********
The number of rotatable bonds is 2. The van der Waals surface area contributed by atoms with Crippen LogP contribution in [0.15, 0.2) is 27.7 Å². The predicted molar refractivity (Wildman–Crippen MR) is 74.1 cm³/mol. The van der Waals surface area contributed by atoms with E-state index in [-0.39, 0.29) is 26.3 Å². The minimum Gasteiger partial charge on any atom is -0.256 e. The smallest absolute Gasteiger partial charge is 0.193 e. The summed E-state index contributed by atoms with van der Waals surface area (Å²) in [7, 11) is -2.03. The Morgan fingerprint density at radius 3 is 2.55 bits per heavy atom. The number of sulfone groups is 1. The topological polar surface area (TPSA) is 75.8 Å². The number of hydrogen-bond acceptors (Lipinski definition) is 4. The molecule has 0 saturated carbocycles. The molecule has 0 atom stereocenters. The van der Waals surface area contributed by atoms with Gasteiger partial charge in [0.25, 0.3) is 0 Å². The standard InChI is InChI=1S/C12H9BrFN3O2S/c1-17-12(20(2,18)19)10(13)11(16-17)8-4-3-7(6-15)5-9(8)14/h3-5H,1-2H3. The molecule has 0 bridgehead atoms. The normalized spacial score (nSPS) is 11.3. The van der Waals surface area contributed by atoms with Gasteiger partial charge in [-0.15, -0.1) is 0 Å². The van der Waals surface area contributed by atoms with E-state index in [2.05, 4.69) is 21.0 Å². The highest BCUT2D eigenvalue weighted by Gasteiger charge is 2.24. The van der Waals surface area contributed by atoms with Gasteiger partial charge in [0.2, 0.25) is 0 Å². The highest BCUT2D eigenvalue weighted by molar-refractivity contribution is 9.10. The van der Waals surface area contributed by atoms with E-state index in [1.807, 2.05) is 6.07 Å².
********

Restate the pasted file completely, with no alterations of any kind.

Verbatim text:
The number of rotatable bonds is 2. The van der Waals surface area contributed by atoms with Crippen LogP contribution in [0.15, 0.2) is 27.7 Å². The predicted molar refractivity (Wildman–Crippen MR) is 74.1 cm³/mol. The van der Waals surface area contributed by atoms with E-state index in [-0.39, 0.29) is 26.3 Å². The minimum Gasteiger partial charge on any atom is -0.256 e. The smallest absolute Gasteiger partial charge is 0.193 e. The summed E-state index contributed by atoms with van der Waals surface area (Å²) in [7, 11) is -2.03. The Morgan fingerprint density at radius 3 is 2.55 bits per heavy atom. The number of sulfone groups is 1. The topological polar surface area (TPSA) is 75.8 Å². The number of hydrogen-bond acceptors (Lipinski definition) is 4. The molecule has 0 saturated carbocycles. The molecule has 0 atom stereocenters. The van der Waals surface area contributed by atoms with Gasteiger partial charge in [0.25, 0.3) is 0 Å². The standard InChI is InChI=1S/C12H9BrFN3O2S/c1-17-12(20(2,18)19)10(13)11(16-17)8-4-3-7(6-15)5-9(8)14/h3-5H,1-2H3. The molecule has 0 bridgehead atoms. The normalized spacial score (nSPS) is 11.3. The van der Waals surface area contributed by atoms with Gasteiger partial charge in [-0.15, -0.1) is 0 Å². The van der Waals surface area contributed by atoms with E-state index in [2.05, 4.69) is 21.0 Å². The highest BCUT2D eigenvalue weighted by Gasteiger charge is 2.24. The van der Waals surface area contributed by atoms with Gasteiger partial charge in [0.2, 0.25) is 0 Å². The highest BCUT2D eigenvalue weighted by molar-refractivity contribution is 9.10. The van der Waals surface area contributed by atoms with E-state index in [1.807, 2.05) is 6.07 Å².